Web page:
So again, my good friend Northern Light came into play, and I discovered the Web Content Accessibility Guidelines 1.0, which had been released a year before. 

Nicolas: Right.

Denis: I had no idea about that stuff, so that was in 2000. So, 1999 was when WCAG 1 was released, so I discovered that, and it instantly appealed to me. So while we never got that project, and we never really got to do anything with accessibility back then, that's when I got interested in the idea. That's when I started to read about it, and for a couple of years I was focused mostly on open web standards. 'Cause 2000 was when the web standards project came together, WASP came together, modern browsers, following best practices for the open web and everything. So, I was very much into that, and accessibility sparked the same kind of interest in me.  

Over the years, I started blogging about that stuff, and meeting people with disabilities in Montreal, and it just became a passion. It actually gave me a sense of purpose, because by 2002, pretty much done with web development, it always felt like you were creating the same exact site with a different logo and different color palette, but every company was pretty much doing the same thing online. So, I had done a couple of really big sites, and I was kind of bored with it, but then accessibility came along, and it just gave me purpose. All of a sudden, it wasn't creating another brochure for someone, but rather enabling people to access that content.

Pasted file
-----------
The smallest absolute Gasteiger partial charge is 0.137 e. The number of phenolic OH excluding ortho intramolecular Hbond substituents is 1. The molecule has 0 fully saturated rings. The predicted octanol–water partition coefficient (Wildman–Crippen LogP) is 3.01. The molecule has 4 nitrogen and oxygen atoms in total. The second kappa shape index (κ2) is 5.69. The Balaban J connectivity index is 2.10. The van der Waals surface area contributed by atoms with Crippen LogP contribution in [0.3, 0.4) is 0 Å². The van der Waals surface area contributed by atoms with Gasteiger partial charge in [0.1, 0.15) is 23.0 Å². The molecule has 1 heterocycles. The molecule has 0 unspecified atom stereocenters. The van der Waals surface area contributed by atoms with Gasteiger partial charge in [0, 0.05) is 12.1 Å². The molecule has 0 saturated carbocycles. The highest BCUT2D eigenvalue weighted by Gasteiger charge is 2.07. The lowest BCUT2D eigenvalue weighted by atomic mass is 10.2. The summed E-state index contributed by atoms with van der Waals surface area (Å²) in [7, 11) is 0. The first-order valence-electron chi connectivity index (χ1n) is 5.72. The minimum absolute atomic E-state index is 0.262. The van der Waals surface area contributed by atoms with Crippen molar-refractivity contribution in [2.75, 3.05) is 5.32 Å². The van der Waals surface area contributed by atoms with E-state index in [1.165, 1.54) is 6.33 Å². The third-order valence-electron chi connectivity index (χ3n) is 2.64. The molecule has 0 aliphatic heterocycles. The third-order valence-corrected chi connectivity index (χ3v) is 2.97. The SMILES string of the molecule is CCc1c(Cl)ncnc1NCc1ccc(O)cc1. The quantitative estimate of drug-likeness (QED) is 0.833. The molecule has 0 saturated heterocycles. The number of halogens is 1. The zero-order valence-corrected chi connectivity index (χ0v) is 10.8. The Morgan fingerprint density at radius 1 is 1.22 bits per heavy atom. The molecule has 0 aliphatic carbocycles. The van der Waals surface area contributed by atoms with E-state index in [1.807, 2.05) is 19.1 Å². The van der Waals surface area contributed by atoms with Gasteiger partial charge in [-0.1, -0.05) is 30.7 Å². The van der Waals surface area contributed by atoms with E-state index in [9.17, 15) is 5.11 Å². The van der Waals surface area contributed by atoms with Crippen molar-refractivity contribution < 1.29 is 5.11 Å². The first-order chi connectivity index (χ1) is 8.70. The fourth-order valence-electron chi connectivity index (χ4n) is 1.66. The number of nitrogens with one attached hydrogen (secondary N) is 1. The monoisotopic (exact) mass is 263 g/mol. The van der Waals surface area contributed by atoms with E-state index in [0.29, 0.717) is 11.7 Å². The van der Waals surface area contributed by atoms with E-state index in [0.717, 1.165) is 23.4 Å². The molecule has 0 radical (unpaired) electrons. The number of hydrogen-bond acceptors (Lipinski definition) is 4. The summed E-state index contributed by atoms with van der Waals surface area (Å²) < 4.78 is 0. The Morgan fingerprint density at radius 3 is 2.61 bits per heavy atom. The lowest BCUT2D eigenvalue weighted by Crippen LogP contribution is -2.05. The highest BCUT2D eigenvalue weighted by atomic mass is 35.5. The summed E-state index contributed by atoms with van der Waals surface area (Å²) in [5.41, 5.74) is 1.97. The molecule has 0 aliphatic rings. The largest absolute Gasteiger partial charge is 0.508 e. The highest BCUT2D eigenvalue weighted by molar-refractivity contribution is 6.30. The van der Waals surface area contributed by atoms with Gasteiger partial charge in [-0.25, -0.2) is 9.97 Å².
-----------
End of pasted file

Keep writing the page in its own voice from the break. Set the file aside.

As development became more complicated, and the browser supported more elements and the interfaces we created became more complex, inaccessibility became a much bigger problem, and that fueled me. I've never looked back since. So that's what I've been doing since then.

Nicolas: That's a very interesting timeline, and way to get into this line of work. I like that for you, it gave you a sense of purpose. It's almost like going back to this question of checklists vs think about the people.  So, you're a compassionate person who wants to make a change in people's lives. I can related to that.

Denis: I try to be. I try to be.

Nicolas: What would you say your personal experience of disability is?

Denis: My personal experience is only through the eyes of my good friends that I've made over the years. I don't really have anyone in my immediate family, who has a disability, I'm the closest to someone who is disabled because I'm color blind, so I do understand a couple of things from that perspective, but yeah my experience basically comes from meeting people that had disabilities, and understanding over the years, what it means to them to be able to do some things, or feeling like they have to rely on other people to do things that I take for granted.

So my experience is really from the outside. That's one of the things that I had picked up over the years, is that one of the worst things that someone like me could do, is try to pretend that I understand what people with disabilities go through, when they experience any kind of issues on the web, for instance, because I just don't. I have a theoretical understanding of what that is, but I've also grown, I guess, a respect for what that represents, and the fact that I can't really define it internally or personally.